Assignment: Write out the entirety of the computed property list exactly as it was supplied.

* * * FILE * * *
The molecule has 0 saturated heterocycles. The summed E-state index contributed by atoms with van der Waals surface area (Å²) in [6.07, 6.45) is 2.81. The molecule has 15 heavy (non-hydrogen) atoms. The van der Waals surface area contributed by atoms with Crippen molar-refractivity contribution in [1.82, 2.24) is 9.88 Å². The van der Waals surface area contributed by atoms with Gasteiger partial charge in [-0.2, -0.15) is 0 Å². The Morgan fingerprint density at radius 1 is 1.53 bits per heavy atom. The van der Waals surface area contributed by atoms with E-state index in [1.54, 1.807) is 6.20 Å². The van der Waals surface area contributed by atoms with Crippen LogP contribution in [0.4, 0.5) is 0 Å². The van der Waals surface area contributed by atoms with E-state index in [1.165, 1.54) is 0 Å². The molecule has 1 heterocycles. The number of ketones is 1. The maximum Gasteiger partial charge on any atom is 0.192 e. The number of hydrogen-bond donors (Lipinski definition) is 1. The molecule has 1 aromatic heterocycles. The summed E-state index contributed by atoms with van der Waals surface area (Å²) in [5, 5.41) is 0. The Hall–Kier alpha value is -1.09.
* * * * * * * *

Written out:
The molecule has 0 saturated heterocycles. The summed E-state index contributed by atoms with van der Waals surface area (Å²) in [6.07, 6.45) is 2.81. The molecule has 15 heavy (non-hydrogen) atoms. The van der Waals surface area contributed by atoms with Crippen molar-refractivity contribution in [1.82, 2.24) is 9.88 Å². The van der Waals surface area contributed by atoms with Gasteiger partial charge in [-0.2, -0.15) is 0 Å². The Morgan fingerprint density at radius 1 is 1.53 bits per heavy atom. The van der Waals surface area contributed by atoms with E-state index in [1.54, 1.807) is 6.20 Å². The van der Waals surface area contributed by atoms with Crippen LogP contribution in [0.4, 0.5) is 0 Å². The van der Waals surface area contributed by atoms with E-state index in [1.165, 1.54) is 0 Å². The molecule has 1 heterocycles. The number of ketones is 1. The maximum Gasteiger partial charge on any atom is 0.192 e. The number of hydrogen-bond donors (Lipinski definition) is 1. The molecule has 1 aromatic heterocycles. The summed E-state index contributed by atoms with van der Waals surface area (Å²) in [5, 5.41) is 0. The Hall–Kier alpha value is -1.09.